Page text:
Highlights of the Long Weekend: In Los Angeles

April 15, 2015

By Don Heckman

Anne-Sophie Mutter

Anne-Sophie Mutter

– April 16. (Thurs.) The Mutter Bronfman Harrell Trio. Three international virtuosi – violinist Anne-Sophie Mutter, pianist Yefim Bronfman and cellist Lynn Harrell – apply their remarkable skills to a program of classic piano trios: Beethoven’s Piano Trio in B-flat major, Op. 97 “Archduke” and Tchaikovsky’s Piano Trio in A minor, Op. 50. Valley Performing Arts Center. (818) 677-8800.

Pat Senatore

– April 16. (Thurs.) The Pat Senatore Trio. A cross-generational performance, with veteran bassist Senatore finding common creative ground with rising young stars Josh Nelson, piano, and Dan Schnelle, drums. Vibrato Grill Jazz…etc.  (310) 474-9400.

– April 16 – 19. (Thurs. – Sun.) The Los Angeles Philharmonic, conducted by Neeme Jarvi, perform an evening of Brahms: Symphony No. 4 and the Tragic Overture. Violinist Martin Chalifour is aso featured on Suk’s Romantic Reverie. Disney Hall.  (323) 850-2000.

Kevin Bachelder and Jason Lee Bruns

Kevin Bachelder and Jason Lee Bruns

-April 17. (Fri.) Jason Lee Bruns Jazz Collective. Drummer Bruns and singer Kevin Bachelder celebrate the release of their dynamic new CD, Cherry Avenue. The E-Spot at Vitello’s.  (818) 769-0905.

– April 18. (Sat.) An Evening With Gilberto Gil. The great Brazilian singer/songwriter makes a rare Southland appearance. Center for the Art of Performance at U.C.L.A.  (310) 825-0768.

Judy Wexler

Judy Wexler

-Apil 18. (Sat.) Judy Wexler. Convincingly singing and swinging her way across pop through jazz, Judy is a uniquely original artist.  This time out, she celebrates her “Surreal 60th Birthday Bash.” The E-Spot at Vitello’s.   (818) 769-0905.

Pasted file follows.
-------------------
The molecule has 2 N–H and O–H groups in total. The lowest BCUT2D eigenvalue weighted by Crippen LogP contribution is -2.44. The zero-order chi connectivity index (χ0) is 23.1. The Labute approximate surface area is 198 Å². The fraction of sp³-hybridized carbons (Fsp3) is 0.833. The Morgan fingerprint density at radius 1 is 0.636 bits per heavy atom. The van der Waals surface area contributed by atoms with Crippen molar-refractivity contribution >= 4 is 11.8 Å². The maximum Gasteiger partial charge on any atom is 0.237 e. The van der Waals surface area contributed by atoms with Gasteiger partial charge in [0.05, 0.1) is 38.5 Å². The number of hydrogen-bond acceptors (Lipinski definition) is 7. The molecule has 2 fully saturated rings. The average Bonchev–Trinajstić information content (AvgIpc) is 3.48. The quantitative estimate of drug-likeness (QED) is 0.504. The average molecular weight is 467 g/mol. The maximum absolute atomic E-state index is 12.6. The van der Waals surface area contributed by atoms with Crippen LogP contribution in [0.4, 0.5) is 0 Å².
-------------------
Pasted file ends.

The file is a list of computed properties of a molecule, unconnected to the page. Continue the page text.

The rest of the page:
– April 18. (Sat.) The Martha Graham Dance Company. The great dance company performs a set of Graham classics: Appalachian Spring, Lamentation Variations, Errand and Echo-Foniadakis. Valley Performing Arts Center.
(818) 677-8800.

– April 19 (Sun.) Omar Sosa. For years, Sosa has been finding fascinating creative connections between jazz and many other areas of the world’s music. He’s backed by Leandro Saint-Hill, saxophones, flute; Ernesto Simpson, drums; Childo Tomas, electric bass. Catalina Bar & Grill.  (323) 466-2210.

Denise Donatelli

Denise Donatelli

– April 19. (Sun.) Denise Donatelli. Listening to Denise’s warm embracing voice and the buoyant swing she brings to every performance — recorded and live — inevitably raises the question as to why this gifted vocalist still hasn’t received a Grammy. But, awards or not, she continues to offer performances that are always memorable events. Don’t miss this one. Vibrato Grill Jazz…etc.  (310) 474-9400.


A Twist Of Doc: Jazz Appreciation Month

April 6, 2015

By Devon (Doc) Wendell

So April is Jazz Appreciation Month. I don’t know exactly what this means but I hope it will have a positive impact upon jazz and the jazz community.

Jazz has really taken a beating from the outside world; from the false representation of jazz education in last year’s award winning film Whiplash, to a report by David La Rosa of The JazzLine News in early March stating that “jazz has become the least popular genre in the U.S.”